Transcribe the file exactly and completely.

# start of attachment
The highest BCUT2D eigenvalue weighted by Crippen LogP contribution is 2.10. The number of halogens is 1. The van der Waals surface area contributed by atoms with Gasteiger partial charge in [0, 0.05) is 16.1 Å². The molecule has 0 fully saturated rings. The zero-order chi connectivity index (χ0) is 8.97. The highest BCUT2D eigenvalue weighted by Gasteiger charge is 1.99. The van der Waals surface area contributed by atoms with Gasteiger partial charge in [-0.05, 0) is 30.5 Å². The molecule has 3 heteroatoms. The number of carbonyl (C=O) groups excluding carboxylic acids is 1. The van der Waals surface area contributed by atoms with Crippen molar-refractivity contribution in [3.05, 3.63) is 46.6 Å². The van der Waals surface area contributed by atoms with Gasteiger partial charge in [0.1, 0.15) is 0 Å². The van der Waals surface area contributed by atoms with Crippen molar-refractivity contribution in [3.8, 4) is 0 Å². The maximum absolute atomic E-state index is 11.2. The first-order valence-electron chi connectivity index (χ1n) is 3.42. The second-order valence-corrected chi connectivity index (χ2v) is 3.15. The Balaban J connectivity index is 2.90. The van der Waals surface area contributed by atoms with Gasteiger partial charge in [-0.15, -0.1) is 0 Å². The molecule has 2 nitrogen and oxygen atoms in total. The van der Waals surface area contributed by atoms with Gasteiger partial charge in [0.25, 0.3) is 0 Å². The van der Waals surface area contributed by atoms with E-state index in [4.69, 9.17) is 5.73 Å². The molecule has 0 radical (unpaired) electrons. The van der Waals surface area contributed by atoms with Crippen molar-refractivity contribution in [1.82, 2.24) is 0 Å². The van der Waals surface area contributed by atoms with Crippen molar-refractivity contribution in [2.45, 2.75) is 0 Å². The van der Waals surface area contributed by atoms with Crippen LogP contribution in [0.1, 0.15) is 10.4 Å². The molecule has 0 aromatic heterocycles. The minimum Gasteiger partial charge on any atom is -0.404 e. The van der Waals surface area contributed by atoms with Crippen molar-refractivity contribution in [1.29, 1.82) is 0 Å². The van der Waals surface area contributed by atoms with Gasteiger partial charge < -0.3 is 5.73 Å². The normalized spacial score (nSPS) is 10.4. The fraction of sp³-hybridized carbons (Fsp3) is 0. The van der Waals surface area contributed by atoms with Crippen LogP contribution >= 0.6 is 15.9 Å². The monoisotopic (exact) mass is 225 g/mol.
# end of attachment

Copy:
The highest BCUT2D eigenvalue weighted by Crippen LogP contribution is 2.10. The number of halogens is 1. The van der Waals surface area contributed by atoms with Gasteiger partial charge in [0, 0.05) is 16.1 Å². The molecule has 0 fully saturated rings. The zero-order chi connectivity index (χ0) is 8.97. The highest BCUT2D eigenvalue weighted by Gasteiger charge is 1.99. The van der Waals surface area contributed by atoms with Gasteiger partial charge in [-0.05, 0) is 30.5 Å². The molecule has 3 heteroatoms. The number of carbonyl (C=O) groups excluding carboxylic acids is 1. The van der Waals surface area contributed by atoms with Crippen molar-refractivity contribution in [3.05, 3.63) is 46.6 Å². The van der Waals surface area contributed by atoms with Gasteiger partial charge in [0.1, 0.15) is 0 Å². The van der Waals surface area contributed by atoms with Crippen molar-refractivity contribution in [3.8, 4) is 0 Å². The maximum absolute atomic E-state index is 11.2. The first-order valence-electron chi connectivity index (χ1n) is 3.42. The second-order valence-corrected chi connectivity index (χ2v) is 3.15. The Balaban J connectivity index is 2.90. The van der Waals surface area contributed by atoms with Gasteiger partial charge in [-0.15, -0.1) is 0 Å². The molecule has 2 nitrogen and oxygen atoms in total. The van der Waals surface area contributed by atoms with Gasteiger partial charge in [0.25, 0.3) is 0 Å². The van der Waals surface area contributed by atoms with E-state index in [4.69, 9.17) is 5.73 Å². The molecule has 0 radical (unpaired) electrons. The van der Waals surface area contributed by atoms with Crippen molar-refractivity contribution in [1.82, 2.24) is 0 Å². The van der Waals surface area contributed by atoms with Crippen molar-refractivity contribution in [2.45, 2.75) is 0 Å². The van der Waals surface area contributed by atoms with Crippen LogP contribution in [0.1, 0.15) is 10.4 Å². The molecule has 0 aromatic heterocycles. The minimum Gasteiger partial charge on any atom is -0.404 e. The van der Waals surface area contributed by atoms with Crippen molar-refractivity contribution in [1.29, 1.82) is 0 Å². The van der Waals surface area contributed by atoms with Gasteiger partial charge < -0.3 is 5.73 Å². The normalized spacial score (nSPS) is 10.4. The fraction of sp³-hybridized carbons (Fsp3) is 0. The van der Waals surface area contributed by atoms with Crippen LogP contribution >= 0.6 is 15.9 Å². The monoisotopic (exact) mass is 225 g/mol.